Growing Up Low-Income Turned Me into an Advocate for Clean Energy
Sunrun Team· 3
I learned the importance of energy savings from a very early age. My parents immigrated to the United States from Mexico in their late teens and started from scratch. Working multiple jobs, they pinched pennies wherever they could, especially with the electricity bill.
My younger brother and I lived under an extremely strict code of energy efficiency as soon as I was tall enough to reach the light switch:
- Rule #1. Use minimal light unless necessary (reading and homework were exceptions!).
- Rule #2.Turn off all lights when vacating a room.
- Rule #3. Don’t leave the fridge open too long.
- Rule #4. Limit television use.
- Rule #5. Avoid turning on the air conditioner or heater at all costs.
That last one was the hardest, since cold winters were the worst. I recall waking up in the early morning, shivering and dreading the moment I would have to shed my layers to get ready for school. It was only when the weather got extra chilly that my brother and I were allowed to huddle around the plug-in heater to thaw out.
Our story is not unique in America. More than 11 million households across the country are severely cost-burdened and pay more than half their monthly income for rent and utilities. Most often, the harmful effects of climate change, such as extreme heat and cold, are felt worst in vulnerable and low-income communities. Sixty-eight percent of African Americans live within 30 miles of a coal-fired power plant. Almost two million Latinos live within a half mile of existing oil and gas operations. As a result of this proximity to pollution an African American or Latino child is twice as likely to die from an asthma attack as a white American child. My brother suffered from acute asthma growing up, causing my parents heartbreak to see him suffer and stress when they had to skip work to take care of him. Fortunately, he overcame it but not everyone does.
“By 2028, Sunrun expects to install at least 100MW of solar energy projects, bringing savings and clean energy to 50,000 working and low-income families for zero upfront costs. Something that would have made a huge difference for my family!”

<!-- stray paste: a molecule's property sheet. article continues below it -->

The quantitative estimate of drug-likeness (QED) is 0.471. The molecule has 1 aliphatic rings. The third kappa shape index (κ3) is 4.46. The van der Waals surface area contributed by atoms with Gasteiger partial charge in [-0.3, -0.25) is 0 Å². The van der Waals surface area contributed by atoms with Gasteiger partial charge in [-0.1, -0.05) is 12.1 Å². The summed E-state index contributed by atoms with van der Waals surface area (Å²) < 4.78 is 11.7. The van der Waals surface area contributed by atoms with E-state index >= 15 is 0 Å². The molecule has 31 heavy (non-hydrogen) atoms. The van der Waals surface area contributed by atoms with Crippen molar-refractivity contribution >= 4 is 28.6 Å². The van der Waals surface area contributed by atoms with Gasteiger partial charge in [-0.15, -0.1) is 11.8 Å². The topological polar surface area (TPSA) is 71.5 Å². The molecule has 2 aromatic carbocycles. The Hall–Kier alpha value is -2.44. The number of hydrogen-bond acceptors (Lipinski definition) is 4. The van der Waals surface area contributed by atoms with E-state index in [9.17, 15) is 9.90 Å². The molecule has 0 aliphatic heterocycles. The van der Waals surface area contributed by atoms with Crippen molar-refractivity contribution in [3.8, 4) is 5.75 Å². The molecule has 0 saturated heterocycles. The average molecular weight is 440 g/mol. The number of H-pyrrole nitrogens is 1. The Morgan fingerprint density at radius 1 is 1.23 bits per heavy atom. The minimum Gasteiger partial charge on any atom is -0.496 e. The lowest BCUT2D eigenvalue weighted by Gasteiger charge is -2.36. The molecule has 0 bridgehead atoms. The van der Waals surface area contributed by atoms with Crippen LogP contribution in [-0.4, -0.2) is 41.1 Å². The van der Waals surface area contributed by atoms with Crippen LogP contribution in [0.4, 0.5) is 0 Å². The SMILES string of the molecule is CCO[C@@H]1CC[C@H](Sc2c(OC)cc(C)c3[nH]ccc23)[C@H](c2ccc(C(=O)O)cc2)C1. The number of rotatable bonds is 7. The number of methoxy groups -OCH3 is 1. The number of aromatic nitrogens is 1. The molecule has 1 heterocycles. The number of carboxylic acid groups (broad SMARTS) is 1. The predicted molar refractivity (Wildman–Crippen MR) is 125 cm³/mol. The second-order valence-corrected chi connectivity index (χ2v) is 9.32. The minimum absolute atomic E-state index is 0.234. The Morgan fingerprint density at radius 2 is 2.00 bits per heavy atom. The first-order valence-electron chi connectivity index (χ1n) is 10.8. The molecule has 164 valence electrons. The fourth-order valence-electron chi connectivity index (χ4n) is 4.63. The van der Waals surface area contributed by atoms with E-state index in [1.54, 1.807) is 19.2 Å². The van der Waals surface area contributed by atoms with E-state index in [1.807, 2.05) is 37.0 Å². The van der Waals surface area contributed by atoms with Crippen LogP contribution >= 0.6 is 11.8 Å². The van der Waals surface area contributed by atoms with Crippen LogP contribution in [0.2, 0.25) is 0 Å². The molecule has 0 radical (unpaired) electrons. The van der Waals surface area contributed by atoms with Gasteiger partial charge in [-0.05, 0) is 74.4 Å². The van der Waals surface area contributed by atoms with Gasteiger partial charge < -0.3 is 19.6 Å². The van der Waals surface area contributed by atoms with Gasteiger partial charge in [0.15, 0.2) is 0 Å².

For these families, access to clean, affordable energy is about more than saving money on electricity. It’s also having to spend additional money on the resulting health conditions. My family’s struggle has inspired me to become an advocate for low-income communities, starting with a fellowship at The Greenlining Institute, an organization focused on racial and economic justice policy, including energy and environmental equity. Now at Sunrun, I work to ensure that families in need have access to clean, affordable local energy. Sunrun’s commitment to expand into the affordable multifamily housing market will increase financial security for families across California. By 2028, Sunrun expects to install at least 100MW of solar energy projects, bringing savings and clean energy to 50,000 working and low-income families for zero upfront costs. Something that would have made a huge difference for my family!
I’m proud that my home state of California has pioneered forward-looking policies such as Senator Kevin De Leon’s 100% carbon-free electricity legislation, the California Energy Commission’s solar on new homes mandate, and the most significant to me are those that have opened the door for clean energy innovation in low income communities. The California Public Utilities Commission’s Multifamily Affordable Solar Housing (MASH) and Solar on Multifamily Affordable Housing (SOMAH) programs provide financial incentives -- up to $100 million annually for SOMAH -- for the installation of solar on multifamily affordable housing properties in low-income and disadvantaged communities throughout California.
My parents taught me a lot, especially about the importance of energy conservation. I keep them in mind every day as I work hard to ensure that more parents, like mine, can afford their bills and provide for their kids. In fact, as I write this blog, Sunrun is working to put solar on my home. I love that I’m converting my home into a mini power plant that will enable me to adjust the temperature as my kids need without worrying about my bill. I never want my kids to be too cold to change out of their pajamas, or go to bed without a warm dinner in their tummies. I want this to be the norm for all families. And with the solar industry's focus on affordable solar, it's in reach!
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